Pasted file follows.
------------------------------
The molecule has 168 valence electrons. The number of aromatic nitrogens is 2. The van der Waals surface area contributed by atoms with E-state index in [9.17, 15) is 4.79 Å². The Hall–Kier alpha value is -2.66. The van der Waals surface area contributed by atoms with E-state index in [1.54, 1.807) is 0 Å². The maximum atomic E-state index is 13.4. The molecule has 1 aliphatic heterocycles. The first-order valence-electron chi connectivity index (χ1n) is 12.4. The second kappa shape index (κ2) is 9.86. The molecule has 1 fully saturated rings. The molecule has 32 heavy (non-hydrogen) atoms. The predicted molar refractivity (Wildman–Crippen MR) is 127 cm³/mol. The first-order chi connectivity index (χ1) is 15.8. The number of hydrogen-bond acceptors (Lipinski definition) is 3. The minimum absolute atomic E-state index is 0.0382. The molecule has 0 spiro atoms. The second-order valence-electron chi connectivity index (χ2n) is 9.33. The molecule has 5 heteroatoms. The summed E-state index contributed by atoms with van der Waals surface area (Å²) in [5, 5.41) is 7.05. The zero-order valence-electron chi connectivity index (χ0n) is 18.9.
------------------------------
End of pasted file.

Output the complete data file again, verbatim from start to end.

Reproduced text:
The molecule has 168 valence electrons. The number of aromatic nitrogens is 2. The van der Waals surface area contributed by atoms with E-state index in [9.17, 15) is 4.79 Å². The Hall–Kier alpha value is -2.66. The van der Waals surface area contributed by atoms with E-state index in [1.54, 1.807) is 0 Å². The maximum atomic E-state index is 13.4. The molecule has 1 aliphatic heterocycles. The first-order valence-electron chi connectivity index (χ1n) is 12.4. The second kappa shape index (κ2) is 9.86. The molecule has 1 fully saturated rings. The molecule has 32 heavy (non-hydrogen) atoms. The predicted molar refractivity (Wildman–Crippen MR) is 127 cm³/mol. The first-order chi connectivity index (χ1) is 15.8. The number of hydrogen-bond acceptors (Lipinski definition) is 3. The minimum absolute atomic E-state index is 0.0382. The molecule has 0 spiro atoms. The second-order valence-electron chi connectivity index (χ2n) is 9.33. The molecule has 5 heteroatoms. The summed E-state index contributed by atoms with van der Waals surface area (Å²) in [5, 5.41) is 7.05. The zero-order valence-electron chi connectivity index (χ0n) is 18.9.